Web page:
But how feasible is the BTS concept when for the past 40 years the
inveterate “sell-then-build” (STB) system has been so ingrained in our
Firstly, it must be emphasised that our current laws do, in fact,
encourage developers to practise BTS as the STB system has also over the
years become the bęte noire of those who champion the rights of house
Currently, a developer is not required to open and maintain a housing
development account or adopt the statutory Schedule G or H sale and purchase
agreement (SPA) if the properties offered for sale have already been issued
with the certificates of fitness for occupation (CFO).
This is partly the result of a revamp of the housing laws pushed through
by the Housing and Local Government Minister Datuk Seri Ong Ka Ting in 2002.
During his first term of office, Ong managed to revamp our housing laws,
and some of the changes include:
Giving the purchaser a right to terminate the statutory SPA due to his
inability to obtain financing as a result of his ineligibility of income, in
which case he is entitled to a refund of 99% of all monies paid to the
But all these do not seem to impress the proponents of BTS who still feel
that this is one concept which Malaysia should embrace as soon as possible.
But groups like the National House Buyers Association do acknowledge that it
may be too early for us to adopt a full form of BTS.
So they are now supporting a hybrid form of BTS whereby a developer can
sell housing units before completion, but he may only collect a certain
percentage of the purchase price (e.g. 10%) upfront with the balance payable
only upon delivery of the housing unit with CFO. This system, first mooted
by Ong, is better known as the 10/90 system.
The idea first came about in July 2004 after Ong’s trip to Australia to
study the BTS concept practised there.
It appears to be modelled upon S9AA of the Sale of Land Act 1962 of the
State of Victoria (see box).
Much has been written elsewhere about the merits of the 10/90 system. But
what are some of its drawbacks?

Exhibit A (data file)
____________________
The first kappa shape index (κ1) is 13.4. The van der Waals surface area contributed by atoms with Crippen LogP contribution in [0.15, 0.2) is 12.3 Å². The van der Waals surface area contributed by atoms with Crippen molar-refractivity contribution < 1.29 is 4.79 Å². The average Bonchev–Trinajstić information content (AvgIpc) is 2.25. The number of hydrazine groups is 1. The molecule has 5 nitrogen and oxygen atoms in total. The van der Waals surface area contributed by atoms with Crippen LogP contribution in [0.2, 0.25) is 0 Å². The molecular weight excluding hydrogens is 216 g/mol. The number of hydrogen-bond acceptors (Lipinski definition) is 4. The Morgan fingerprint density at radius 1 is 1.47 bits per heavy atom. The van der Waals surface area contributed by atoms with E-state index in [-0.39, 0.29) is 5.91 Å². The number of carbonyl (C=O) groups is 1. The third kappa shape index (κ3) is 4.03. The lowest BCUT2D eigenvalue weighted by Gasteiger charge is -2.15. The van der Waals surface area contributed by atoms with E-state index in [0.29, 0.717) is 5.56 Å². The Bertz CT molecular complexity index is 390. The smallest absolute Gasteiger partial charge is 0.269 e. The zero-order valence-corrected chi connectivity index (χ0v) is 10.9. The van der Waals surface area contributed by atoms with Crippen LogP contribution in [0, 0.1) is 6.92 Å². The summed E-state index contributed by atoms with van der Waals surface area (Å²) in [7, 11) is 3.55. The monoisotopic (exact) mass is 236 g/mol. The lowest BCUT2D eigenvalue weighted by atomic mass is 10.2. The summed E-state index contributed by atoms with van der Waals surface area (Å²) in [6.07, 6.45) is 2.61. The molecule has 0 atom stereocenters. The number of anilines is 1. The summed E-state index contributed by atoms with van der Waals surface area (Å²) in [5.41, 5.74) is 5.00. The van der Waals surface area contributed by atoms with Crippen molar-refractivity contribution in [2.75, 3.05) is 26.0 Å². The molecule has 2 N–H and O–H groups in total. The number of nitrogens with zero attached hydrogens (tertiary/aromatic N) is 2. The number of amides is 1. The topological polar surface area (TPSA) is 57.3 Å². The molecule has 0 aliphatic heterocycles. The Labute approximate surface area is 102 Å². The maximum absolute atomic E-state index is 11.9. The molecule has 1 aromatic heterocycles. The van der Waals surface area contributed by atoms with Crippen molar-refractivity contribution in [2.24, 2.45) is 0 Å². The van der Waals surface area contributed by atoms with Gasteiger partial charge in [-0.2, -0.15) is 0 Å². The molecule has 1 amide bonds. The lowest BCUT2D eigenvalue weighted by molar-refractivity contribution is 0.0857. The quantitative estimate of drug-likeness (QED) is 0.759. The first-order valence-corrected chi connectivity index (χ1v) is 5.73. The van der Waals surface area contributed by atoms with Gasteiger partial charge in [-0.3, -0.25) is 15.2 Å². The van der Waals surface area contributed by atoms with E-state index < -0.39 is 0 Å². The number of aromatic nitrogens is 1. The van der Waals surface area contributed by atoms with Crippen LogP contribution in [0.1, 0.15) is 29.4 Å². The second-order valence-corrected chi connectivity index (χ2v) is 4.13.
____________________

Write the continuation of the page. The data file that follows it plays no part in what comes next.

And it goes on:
Firstly, section 9AA is not about selling and delivery of a housing unit.
It is about a sale of land prior to the approval of plan. Thus in
comparison, the issue of fairness does arise whether 10% is a reasonable sum
to bind a developer as it is more akin to a situation where the winner takes
all and the loser loses everything.
Secondly, is it fair for the purchaser to opt out of the sale if the
completion of his housing unit is delayed when he can be adequately
compensated with damages for late delivery?
Further, can a purchaser also opt out for any other reason? Whilst a
developer is most likely to get the purchaser’s financier to undertake to
pay the 90% of purchase price upon completion, there is really nothing to
prevent a purchaser to opt out, say if upon completion the property price
should plummet to a level which does not make sense for the purchaser to
continue with his purchase.
Under these circumstances, is the developer entitled to specific
performance? If not, will this not lead to the completed project being
It is envisaged that under this practice, the developer will impose many
conditions allowing him to withdraw from the contract, for example, if not
many units are sold.
Financial institutions may not also come on board to finance a project
unless a certain number of units have been pre-sold.
Therefore, is Schedule G or H SPA still required to be used? If so, it
really does not make a lot of difference from the present system and the
10/90 system may in fact cause the purchaser to be embroiled in more legal
battles over the current usual late delivery and poor workmanship
In this respect, it may not be so attractive for the developers to adopt
the 10/90 system if they still have to comply with the existing strict
housing development laws and State Governments’ polices on bumiputra
ownership, low-cost housing and improvement service funds for
In fact, we should pride ourselves as one country which requires
developers to follow a statutory SPA and open a housing development trust
account compared to other countries which practise the STB concept.
What is more important is the provision of affordable housing to the
people. The BTS and 10/90 concepts are more commercially-driven with little
emphasis on the social aspect of a housing development.
While the purchaser’s rights may be strengthened under the 10/90 concept,
he may be more disadvantaged economically as his need for affordable housing
may no longer be within his reach.
We should focus more on the enforcement aspect and give a little more
time for the 2002 amendments to bite in and if necessary, strengthen further
the current laws.
Since the revamp of the housing laws in 2002, we have seen a vast
improvement in the housing industry – reduction in abandoned projects,
effective enforcement and effective dispute resolution by the Tribunal for
Home Buyer claims.
It may be too soon to adopt a system which is not universally practised.